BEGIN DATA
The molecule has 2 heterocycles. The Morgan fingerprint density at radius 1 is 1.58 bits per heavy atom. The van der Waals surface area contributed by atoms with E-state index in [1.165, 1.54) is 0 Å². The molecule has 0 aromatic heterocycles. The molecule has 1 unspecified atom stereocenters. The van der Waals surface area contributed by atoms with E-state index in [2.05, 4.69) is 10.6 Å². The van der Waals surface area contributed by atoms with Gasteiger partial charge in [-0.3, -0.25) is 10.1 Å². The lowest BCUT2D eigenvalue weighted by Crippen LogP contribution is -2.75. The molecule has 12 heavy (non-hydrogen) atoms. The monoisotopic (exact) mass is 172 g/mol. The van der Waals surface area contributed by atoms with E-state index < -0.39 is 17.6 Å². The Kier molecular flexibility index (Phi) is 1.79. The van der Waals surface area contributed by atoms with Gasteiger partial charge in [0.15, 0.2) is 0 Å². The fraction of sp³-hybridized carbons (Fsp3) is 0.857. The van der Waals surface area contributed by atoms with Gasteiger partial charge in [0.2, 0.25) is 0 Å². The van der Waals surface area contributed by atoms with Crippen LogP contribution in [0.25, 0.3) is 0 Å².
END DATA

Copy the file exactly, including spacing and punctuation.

The molecule has 2 heterocycles. The Morgan fingerprint density at radius 1 is 1.58 bits per heavy atom. The van der Waals surface area contributed by atoms with E-state index in [1.165, 1.54) is 0 Å². The molecule has 0 aromatic heterocycles. The molecule has 1 unspecified atom stereocenters. The van der Waals surface area contributed by atoms with E-state index in [2.05, 4.69) is 10.6 Å². The van der Waals surface area contributed by atoms with Gasteiger partial charge in [-0.3, -0.25) is 10.1 Å². The lowest BCUT2D eigenvalue weighted by Crippen LogP contribution is -2.75. The molecule has 12 heavy (non-hydrogen) atoms. The monoisotopic (exact) mass is 172 g/mol. The van der Waals surface area contributed by atoms with E-state index < -0.39 is 17.6 Å². The Kier molecular flexibility index (Phi) is 1.79. The van der Waals surface area contributed by atoms with Gasteiger partial charge in [0.15, 0.2) is 0 Å². The fraction of sp³-hybridized carbons (Fsp3) is 0.857. The van der Waals surface area contributed by atoms with Gasteiger partial charge in [0.2, 0.25) is 0 Å². The van der Waals surface area contributed by atoms with Crippen LogP contribution in [0.25, 0.3) is 0 Å².